Hans Aberg haberg at math.su.se
Wed Jan 27 16:17:37 EST 2010

```On 27 Jan 2010, at 21:29, Jan-Willem Maessen wrote:

>> (k -> Maybe a -> Maybe b -> Maybe c) -> Map k a -> Map k b -> Map k c
>> The first two Maybe's tell if the keys are present, the last if one
>> wants it in the resulting map.
>
> That has the same behavior semantically, but it's no more efficient
> than performing a unionWith followed by a filter.

It would not be the complexity, but the constant factor, by not having
to transverse it twice. I'm not sure how it works in a functional
language, and the trees must be rebalanced, too.

> For example, consider implementing:
>
> xs `intersection` singleton k v
>
> in this way.  With the function given, the complexity is necessarily
> O(size xs): we must traverse every key/value pair in xs.  By
> contrast, by aggregating the operations on keys that exist only in a
> single map, we can write functions like intersection with the
> desired complexity (which is O(log (size xs)) in this case).

That is a good point.

>> One can transverse the product of keys. Then I'm thinking about
>> (k1 -> k2 -> a -> b -> Maybe c -> Maybe(k, c)) -> Map k1 a -> Map
>> k2 b -> Map k c
>> The first Maybe tells if the key is already present; the second if
>> one wants it inserted.
>
> Traversing cross products is a very different operation from zipping
> in the key space.  Again I wouldn't want to mistakenly substitute
> one for the other!

For the first one, think of sums of sparse matrices or polynomials,
and the second, products.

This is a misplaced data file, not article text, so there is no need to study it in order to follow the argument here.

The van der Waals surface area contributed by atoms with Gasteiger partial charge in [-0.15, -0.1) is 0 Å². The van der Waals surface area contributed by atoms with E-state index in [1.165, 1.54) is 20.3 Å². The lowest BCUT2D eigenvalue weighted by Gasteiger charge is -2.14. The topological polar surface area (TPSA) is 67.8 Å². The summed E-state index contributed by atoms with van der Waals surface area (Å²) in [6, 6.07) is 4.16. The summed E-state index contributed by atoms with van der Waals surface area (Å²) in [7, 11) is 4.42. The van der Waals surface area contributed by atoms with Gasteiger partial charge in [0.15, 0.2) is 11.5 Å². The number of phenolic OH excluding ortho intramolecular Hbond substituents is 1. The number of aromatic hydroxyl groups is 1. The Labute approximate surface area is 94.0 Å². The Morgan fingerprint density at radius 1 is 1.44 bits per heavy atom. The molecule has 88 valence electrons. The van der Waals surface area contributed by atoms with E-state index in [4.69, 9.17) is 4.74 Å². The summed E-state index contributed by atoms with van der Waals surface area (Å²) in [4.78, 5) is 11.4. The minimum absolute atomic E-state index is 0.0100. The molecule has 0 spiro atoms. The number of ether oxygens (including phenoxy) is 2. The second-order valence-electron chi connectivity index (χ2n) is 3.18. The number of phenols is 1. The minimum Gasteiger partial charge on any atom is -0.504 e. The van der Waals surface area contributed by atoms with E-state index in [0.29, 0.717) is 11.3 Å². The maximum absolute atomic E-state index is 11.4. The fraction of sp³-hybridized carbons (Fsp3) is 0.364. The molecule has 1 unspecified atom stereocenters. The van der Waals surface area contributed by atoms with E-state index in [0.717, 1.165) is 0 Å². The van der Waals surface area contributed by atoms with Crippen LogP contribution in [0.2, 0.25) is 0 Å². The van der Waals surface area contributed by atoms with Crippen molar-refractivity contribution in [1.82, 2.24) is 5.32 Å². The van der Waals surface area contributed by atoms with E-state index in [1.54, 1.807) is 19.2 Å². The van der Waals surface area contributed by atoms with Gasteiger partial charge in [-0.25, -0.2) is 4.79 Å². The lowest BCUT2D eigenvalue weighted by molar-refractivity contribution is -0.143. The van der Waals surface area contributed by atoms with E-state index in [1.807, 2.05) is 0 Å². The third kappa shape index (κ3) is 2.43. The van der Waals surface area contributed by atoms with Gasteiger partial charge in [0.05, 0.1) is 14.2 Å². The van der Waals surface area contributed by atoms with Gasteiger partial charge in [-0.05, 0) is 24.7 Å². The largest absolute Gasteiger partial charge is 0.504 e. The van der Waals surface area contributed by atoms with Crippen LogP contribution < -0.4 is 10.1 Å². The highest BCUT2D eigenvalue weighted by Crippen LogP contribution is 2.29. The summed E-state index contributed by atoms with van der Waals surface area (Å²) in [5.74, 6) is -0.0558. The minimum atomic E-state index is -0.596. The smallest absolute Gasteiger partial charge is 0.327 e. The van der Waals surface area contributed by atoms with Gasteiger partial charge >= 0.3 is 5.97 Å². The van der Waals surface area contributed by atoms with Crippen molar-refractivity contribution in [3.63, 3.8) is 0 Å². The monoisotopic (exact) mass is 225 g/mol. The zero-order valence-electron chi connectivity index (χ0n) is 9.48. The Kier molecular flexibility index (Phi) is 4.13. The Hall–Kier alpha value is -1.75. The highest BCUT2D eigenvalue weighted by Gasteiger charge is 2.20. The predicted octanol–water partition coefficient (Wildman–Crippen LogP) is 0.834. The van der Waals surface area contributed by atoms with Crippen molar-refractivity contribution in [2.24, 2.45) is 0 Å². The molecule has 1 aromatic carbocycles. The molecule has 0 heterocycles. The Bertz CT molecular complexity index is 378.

> But in this case I think you'll find that you're already well served
> enable you to do anything more efficiently (at least in a big-O
> sense).

Yes, I can't implements (-) directly; it must be a combination of (+)
and negate, and the 0 must be filtered out in an extra pass. And for
gcd of monomials, it is now a combination of lcm, (*) and (/), instead
of a single pass. Unfortunately, these operations are used a lot, so
getting a smaller constant factor is important.

>> The idea in both cases is to combine the modifying functions into
>> one. This simplifies the interface.
>
> Understood, and with a sufficiently smart compiler we might analyze
> the behavior of the function and do the right thing with the single-
> function interface in both cases.  I have yet to encounter a
> compiler that is both smart and reliable on this count.  That is why
> I've found it necessary to expose these kinds of functions.

By your example above, there may be a conflict between a general,
simple interface, and implementing things like intersections.

Hans

```